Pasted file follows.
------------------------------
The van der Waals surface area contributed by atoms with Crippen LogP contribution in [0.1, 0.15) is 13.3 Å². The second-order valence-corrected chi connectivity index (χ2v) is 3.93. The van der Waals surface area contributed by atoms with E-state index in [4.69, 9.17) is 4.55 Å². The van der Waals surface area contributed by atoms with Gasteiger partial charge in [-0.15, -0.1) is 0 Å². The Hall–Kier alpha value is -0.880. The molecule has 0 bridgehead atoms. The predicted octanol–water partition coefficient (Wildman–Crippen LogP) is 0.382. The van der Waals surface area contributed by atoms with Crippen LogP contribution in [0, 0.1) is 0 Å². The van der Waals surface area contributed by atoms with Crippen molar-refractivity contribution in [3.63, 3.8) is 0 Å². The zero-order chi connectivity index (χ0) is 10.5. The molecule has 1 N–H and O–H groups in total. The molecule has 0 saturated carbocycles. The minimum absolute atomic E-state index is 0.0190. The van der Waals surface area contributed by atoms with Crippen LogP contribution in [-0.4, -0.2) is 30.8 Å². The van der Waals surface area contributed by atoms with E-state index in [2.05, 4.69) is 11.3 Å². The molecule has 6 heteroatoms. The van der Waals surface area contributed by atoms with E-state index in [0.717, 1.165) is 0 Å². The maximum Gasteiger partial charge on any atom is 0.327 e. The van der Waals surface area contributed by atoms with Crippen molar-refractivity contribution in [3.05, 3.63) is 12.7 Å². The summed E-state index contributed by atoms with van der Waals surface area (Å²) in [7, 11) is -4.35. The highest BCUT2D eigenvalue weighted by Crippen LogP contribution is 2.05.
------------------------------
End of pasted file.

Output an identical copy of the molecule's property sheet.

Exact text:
The van der Waals surface area contributed by atoms with Crippen LogP contribution in [0.1, 0.15) is 13.3 Å². The second-order valence-corrected chi connectivity index (χ2v) is 3.93. The van der Waals surface area contributed by atoms with E-state index in [4.69, 9.17) is 4.55 Å². The van der Waals surface area contributed by atoms with Gasteiger partial charge in [-0.15, -0.1) is 0 Å². The Hall–Kier alpha value is -0.880. The molecule has 0 bridgehead atoms. The predicted octanol–water partition coefficient (Wildman–Crippen LogP) is 0.382. The van der Waals surface area contributed by atoms with Crippen LogP contribution in [0, 0.1) is 0 Å². The van der Waals surface area contributed by atoms with Crippen molar-refractivity contribution in [3.63, 3.8) is 0 Å². The zero-order chi connectivity index (χ0) is 10.5. The molecule has 1 N–H and O–H groups in total. The molecule has 0 saturated carbocycles. The minimum absolute atomic E-state index is 0.0190. The van der Waals surface area contributed by atoms with Crippen LogP contribution in [-0.4, -0.2) is 30.8 Å². The van der Waals surface area contributed by atoms with E-state index in [2.05, 4.69) is 11.3 Å². The molecule has 6 heteroatoms. The van der Waals surface area contributed by atoms with E-state index in [0.717, 1.165) is 0 Å². The maximum Gasteiger partial charge on any atom is 0.327 e. The van der Waals surface area contributed by atoms with Crippen molar-refractivity contribution in [3.05, 3.63) is 12.7 Å². The summed E-state index contributed by atoms with van der Waals surface area (Å²) in [7, 11) is -4.35. The highest BCUT2D eigenvalue weighted by Crippen LogP contribution is 2.05.